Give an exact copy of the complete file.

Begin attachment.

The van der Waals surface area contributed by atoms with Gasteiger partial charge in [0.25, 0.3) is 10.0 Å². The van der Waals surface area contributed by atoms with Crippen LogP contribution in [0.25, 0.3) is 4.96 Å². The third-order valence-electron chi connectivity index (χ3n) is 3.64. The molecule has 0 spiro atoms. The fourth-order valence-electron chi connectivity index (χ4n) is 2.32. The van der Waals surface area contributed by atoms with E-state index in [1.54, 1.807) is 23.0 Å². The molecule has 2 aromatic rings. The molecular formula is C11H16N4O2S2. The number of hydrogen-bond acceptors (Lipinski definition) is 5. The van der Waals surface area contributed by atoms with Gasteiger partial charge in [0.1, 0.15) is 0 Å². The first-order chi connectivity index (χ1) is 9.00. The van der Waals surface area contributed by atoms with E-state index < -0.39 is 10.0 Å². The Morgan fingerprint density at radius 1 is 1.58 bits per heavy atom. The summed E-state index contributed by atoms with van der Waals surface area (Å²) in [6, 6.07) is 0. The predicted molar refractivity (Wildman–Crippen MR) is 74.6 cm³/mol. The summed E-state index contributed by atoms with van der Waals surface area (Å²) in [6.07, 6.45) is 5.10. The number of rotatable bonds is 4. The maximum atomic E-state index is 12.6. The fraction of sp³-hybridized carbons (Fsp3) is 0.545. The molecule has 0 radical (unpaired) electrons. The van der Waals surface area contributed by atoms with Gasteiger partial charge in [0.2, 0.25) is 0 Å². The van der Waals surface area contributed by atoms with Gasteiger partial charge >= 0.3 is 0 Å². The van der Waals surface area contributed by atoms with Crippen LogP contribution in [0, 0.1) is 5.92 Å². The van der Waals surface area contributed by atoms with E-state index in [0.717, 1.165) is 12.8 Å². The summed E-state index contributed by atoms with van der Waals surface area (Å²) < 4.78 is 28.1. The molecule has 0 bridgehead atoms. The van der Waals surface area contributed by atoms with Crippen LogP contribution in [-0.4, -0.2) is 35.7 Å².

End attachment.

The van der Waals surface area contributed by atoms with Gasteiger partial charge in [0.25, 0.3) is 10.0 Å². The van der Waals surface area contributed by atoms with Crippen LogP contribution in [0.25, 0.3) is 4.96 Å². The third-order valence-electron chi connectivity index (χ3n) is 3.64. The molecule has 0 spiro atoms. The fourth-order valence-electron chi connectivity index (χ4n) is 2.32. The van der Waals surface area contributed by atoms with E-state index in [1.54, 1.807) is 23.0 Å². The molecule has 2 aromatic rings. The molecular formula is C11H16N4O2S2. The number of hydrogen-bond acceptors (Lipinski definition) is 5. The van der Waals surface area contributed by atoms with Gasteiger partial charge in [0.1, 0.15) is 0 Å². The first-order chi connectivity index (χ1) is 9.00. The van der Waals surface area contributed by atoms with E-state index < -0.39 is 10.0 Å². The Morgan fingerprint density at radius 1 is 1.58 bits per heavy atom. The summed E-state index contributed by atoms with van der Waals surface area (Å²) in [6, 6.07) is 0. The predicted molar refractivity (Wildman–Crippen MR) is 74.6 cm³/mol. The summed E-state index contributed by atoms with van der Waals surface area (Å²) in [6.07, 6.45) is 5.10. The number of rotatable bonds is 4. The maximum atomic E-state index is 12.6. The fraction of sp³-hybridized carbons (Fsp3) is 0.545. The molecule has 0 radical (unpaired) electrons. The van der Waals surface area contributed by atoms with Gasteiger partial charge in [0.2, 0.25) is 0 Å². The van der Waals surface area contributed by atoms with Gasteiger partial charge >= 0.3 is 0 Å². The van der Waals surface area contributed by atoms with Crippen LogP contribution in [0, 0.1) is 5.92 Å². The van der Waals surface area contributed by atoms with E-state index in [0.717, 1.165) is 12.8 Å². The summed E-state index contributed by atoms with van der Waals surface area (Å²) < 4.78 is 28.1. The molecule has 0 bridgehead atoms. The van der Waals surface area contributed by atoms with Crippen LogP contribution in [-0.4, -0.2) is 35.7 Å².